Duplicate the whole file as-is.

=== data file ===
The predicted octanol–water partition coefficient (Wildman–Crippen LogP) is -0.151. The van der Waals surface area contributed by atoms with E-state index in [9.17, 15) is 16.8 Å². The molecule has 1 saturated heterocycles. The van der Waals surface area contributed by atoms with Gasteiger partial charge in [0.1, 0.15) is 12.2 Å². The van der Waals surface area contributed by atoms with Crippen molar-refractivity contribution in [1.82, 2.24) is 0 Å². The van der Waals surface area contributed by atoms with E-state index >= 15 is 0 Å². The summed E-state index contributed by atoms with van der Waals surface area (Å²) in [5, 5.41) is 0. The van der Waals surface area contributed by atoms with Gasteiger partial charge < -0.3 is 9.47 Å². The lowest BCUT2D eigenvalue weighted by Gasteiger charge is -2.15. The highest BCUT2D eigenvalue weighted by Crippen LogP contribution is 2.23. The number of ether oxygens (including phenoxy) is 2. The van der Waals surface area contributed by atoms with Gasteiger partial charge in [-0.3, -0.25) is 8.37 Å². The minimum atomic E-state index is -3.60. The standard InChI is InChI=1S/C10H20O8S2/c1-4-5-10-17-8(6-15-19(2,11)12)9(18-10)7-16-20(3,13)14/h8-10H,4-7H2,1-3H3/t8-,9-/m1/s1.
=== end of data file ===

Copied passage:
The predicted octanol–water partition coefficient (Wildman–Crippen LogP) is -0.151. The van der Waals surface area contributed by atoms with E-state index in [9.17, 15) is 16.8 Å². The molecule has 1 saturated heterocycles. The van der Waals surface area contributed by atoms with Gasteiger partial charge in [0.1, 0.15) is 12.2 Å². The van der Waals surface area contributed by atoms with Crippen molar-refractivity contribution in [1.82, 2.24) is 0 Å². The van der Waals surface area contributed by atoms with E-state index >= 15 is 0 Å². The summed E-state index contributed by atoms with van der Waals surface area (Å²) in [5, 5.41) is 0. The van der Waals surface area contributed by atoms with Gasteiger partial charge < -0.3 is 9.47 Å². The lowest BCUT2D eigenvalue weighted by Gasteiger charge is -2.15. The highest BCUT2D eigenvalue weighted by Crippen LogP contribution is 2.23. The number of ether oxygens (including phenoxy) is 2. The van der Waals surface area contributed by atoms with Gasteiger partial charge in [-0.3, -0.25) is 8.37 Å². The minimum atomic E-state index is -3.60. The standard InChI is InChI=1S/C10H20O8S2/c1-4-5-10-17-8(6-15-19(2,11)12)9(18-10)7-16-20(3,13)14/h8-10H,4-7H2,1-3H3/t8-,9-/m1/s1.